Australian mining magnate’s party gains parliamentary presence

The September 7 Australian election saw the emergence of a new political party created and bankrolled by a single mining magnate. Clive Palmer’s Palmer United Party (PUP) marks the direct entry into official politics of an outspoken section of the corporate elite—the mining tycoons who enriched themselves during the resources boom that is now starting to unravel.

By posturing as an opponent of both the Labor and Liberal parties, the PUP, which stood Senate candidates across the country, and in all 150 lower house electorates, attracted around 5 percent of the national vote, and 11 percent in the northern state of Queensland. The vote count for all seats is yet to be finalised. The PUP won a Senate seat this week in the state of Tasmania on top of one in Queensland. It could pick up one more Senate seat, along with a seat for Palmer himself in the House of Representatives.

A long time office-bearer and financier of the Liberal National Party (LNP) in Queensland, Palmer broke from the LNP last year. During the 1980s he had been a campaign manager for Queensland Premier Joh Bjelke-Petersen, a notorious right-wing and anti-working class figure. Palmer supported Bjelke-Petersen’s unsuccessful 1987 “Joh for Canberra” campaign to become Australian prime minister.

As a result of the PUP’s seats, Palmer could wield considerable influence, in combination with other right-wing groups in the Senate, where Prime Minister Tony Abbott’s Liberal-National government will lack a majority and will have to strike deals with minor party senators to pass legislation.

The PUP was the most cashed-up of an array of formations seeking to exploit the mounting popular hostility toward the pro-business, pro-war and increasingly right-wing trajectory of the major parties of the political establishment—Labor, Liberal-National and Greens. Other groups and independents secured a record near 25 percent of the vote for the Senate.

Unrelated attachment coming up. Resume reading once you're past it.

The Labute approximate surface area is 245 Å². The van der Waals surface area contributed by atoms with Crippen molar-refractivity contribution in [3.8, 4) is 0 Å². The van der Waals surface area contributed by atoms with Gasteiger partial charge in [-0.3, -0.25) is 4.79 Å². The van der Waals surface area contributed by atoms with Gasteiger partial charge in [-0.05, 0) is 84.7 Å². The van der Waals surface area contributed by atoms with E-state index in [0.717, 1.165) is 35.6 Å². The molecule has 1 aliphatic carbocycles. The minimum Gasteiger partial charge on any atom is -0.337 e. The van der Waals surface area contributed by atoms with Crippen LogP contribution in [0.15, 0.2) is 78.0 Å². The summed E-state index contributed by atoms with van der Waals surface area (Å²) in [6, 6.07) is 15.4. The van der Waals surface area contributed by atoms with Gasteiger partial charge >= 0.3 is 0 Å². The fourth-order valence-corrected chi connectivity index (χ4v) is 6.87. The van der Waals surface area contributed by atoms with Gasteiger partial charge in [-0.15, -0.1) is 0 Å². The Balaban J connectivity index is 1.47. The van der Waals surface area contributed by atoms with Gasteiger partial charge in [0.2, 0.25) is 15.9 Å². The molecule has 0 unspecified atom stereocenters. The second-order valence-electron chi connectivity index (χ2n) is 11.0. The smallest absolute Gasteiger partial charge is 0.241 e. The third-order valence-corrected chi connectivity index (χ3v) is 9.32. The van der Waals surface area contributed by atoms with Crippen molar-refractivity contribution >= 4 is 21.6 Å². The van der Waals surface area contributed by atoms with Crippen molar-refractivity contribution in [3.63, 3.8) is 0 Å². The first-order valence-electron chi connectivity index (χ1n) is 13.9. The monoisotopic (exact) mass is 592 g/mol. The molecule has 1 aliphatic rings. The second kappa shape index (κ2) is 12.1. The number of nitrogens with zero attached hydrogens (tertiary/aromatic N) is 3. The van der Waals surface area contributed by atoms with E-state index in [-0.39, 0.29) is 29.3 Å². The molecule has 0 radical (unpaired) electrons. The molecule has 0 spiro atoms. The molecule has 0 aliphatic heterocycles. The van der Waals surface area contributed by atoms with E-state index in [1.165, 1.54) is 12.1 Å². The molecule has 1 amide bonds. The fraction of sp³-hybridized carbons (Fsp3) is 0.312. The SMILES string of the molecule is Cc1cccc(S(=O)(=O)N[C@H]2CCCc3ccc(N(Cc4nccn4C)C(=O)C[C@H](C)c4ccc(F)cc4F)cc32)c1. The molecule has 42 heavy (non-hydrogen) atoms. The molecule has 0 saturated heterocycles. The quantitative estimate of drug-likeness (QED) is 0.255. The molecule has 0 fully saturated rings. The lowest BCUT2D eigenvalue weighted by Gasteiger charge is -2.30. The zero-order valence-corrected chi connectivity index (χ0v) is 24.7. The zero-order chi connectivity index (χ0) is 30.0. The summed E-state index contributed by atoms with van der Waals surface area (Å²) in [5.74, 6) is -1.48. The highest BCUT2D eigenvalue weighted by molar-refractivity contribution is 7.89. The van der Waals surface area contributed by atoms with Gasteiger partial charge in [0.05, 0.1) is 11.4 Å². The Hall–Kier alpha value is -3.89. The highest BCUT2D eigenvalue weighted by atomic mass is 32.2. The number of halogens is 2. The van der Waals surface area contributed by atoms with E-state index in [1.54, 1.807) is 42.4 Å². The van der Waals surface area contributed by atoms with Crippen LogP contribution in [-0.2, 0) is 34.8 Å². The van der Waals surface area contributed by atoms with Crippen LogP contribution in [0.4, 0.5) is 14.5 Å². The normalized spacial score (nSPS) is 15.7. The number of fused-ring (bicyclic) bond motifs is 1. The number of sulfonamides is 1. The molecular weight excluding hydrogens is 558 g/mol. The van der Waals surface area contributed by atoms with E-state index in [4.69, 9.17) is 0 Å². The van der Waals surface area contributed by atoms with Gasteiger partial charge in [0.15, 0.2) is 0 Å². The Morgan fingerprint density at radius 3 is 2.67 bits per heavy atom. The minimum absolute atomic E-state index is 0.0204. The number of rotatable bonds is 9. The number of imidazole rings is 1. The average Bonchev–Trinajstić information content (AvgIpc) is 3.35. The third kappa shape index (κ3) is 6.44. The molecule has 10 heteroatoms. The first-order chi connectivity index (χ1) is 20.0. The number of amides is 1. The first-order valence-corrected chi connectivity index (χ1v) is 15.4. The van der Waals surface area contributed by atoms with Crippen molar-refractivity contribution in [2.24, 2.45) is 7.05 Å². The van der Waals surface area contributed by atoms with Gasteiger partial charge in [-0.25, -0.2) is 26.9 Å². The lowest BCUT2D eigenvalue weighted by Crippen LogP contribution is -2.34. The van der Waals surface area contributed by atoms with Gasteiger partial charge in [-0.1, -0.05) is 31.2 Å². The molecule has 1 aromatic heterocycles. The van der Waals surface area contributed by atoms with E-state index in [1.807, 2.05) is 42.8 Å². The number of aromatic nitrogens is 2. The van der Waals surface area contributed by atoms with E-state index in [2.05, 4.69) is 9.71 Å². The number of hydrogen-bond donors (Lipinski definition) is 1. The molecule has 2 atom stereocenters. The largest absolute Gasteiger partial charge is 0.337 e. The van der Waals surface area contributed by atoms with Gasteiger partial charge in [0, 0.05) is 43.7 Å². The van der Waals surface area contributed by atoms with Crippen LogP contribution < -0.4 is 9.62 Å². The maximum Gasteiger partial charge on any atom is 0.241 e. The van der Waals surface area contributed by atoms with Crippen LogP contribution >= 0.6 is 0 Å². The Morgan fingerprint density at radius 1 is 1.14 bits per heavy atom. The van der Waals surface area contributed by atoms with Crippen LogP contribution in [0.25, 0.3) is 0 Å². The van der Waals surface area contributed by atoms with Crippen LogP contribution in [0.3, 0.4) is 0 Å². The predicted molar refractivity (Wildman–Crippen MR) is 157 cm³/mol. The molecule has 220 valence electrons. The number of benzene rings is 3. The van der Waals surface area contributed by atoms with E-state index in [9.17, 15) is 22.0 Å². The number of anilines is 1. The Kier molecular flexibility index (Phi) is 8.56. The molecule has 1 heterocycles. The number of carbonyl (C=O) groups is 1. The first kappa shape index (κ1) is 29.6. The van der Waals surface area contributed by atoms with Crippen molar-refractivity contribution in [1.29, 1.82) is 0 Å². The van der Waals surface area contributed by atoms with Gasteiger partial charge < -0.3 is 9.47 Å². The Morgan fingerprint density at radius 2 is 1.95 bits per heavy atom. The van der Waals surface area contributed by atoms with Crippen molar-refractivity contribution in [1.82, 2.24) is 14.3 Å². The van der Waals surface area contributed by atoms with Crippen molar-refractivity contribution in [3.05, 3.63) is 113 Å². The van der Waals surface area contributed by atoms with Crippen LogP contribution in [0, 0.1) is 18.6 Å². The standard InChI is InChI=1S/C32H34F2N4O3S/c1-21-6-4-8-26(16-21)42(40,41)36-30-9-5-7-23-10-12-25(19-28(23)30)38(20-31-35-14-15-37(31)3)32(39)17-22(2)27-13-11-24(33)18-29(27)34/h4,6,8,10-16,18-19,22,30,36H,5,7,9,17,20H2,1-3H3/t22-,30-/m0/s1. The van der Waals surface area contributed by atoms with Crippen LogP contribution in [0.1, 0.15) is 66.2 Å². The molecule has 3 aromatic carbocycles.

Palmer harvested a share of that vote with the help of massive spending. During the final weeks of the election campaign alone, he is estimated to have outlaid $12 million on TV and newspaper ads. Palmer also pressured hundreds of his employees to “volunteer” for four-hour shifts of handing out how-to-vote cards for his candidates, many of whom were his relatives or company executives.

Palmer’s political pitch consisted of cynical populism. He claimed to oppose severe austerity measures. “Abbott wants to cut government expenditure, shrink the economy to the size of a pea, and [Labor leader Kevin] Rudd wants to join Abbott,” he declared at his presidential-style campaign launch at the Palmer Coolum Resort on Queensland’s Sunshine Coast. Similarly, he denounced Queensland LNP Premier Campbell Newman for making “savage cuts to public sector jobs and budget spending.”

Palmer also criticised the bipartisan policy of expelling all asylum seekers to detention in Nauru or Papua New Guinea’s Manus Island, saying it would be $5 billion a year cheaper to give refugees air tickets to come to Australia. At the same time, refugees would be sent “back on the very next plane” if they were classified as a “queue-jumper” or lacking a legal entitlement to a protection visa.

The mine owner issued a grab-bag of promises, including to abolish tertiary education fees, reduce all income tax by 15 percent, provide pensioners with an extra $150 each fortnight, and inject $80 billion into the federal health budget.

If one were to believe Palmer, all this would be financed by boosting corporate profits, with a supposed trickle down effect for government revenues. Stripped of its bombastic veneer, his program entails a radical free-market restructuring of the economy in the interests of the ruling elite. He declared at his campaign launch: “We are talking about a revolution. A revolution in the way we think, in the way we boost our wealth and economy for all our citizens.”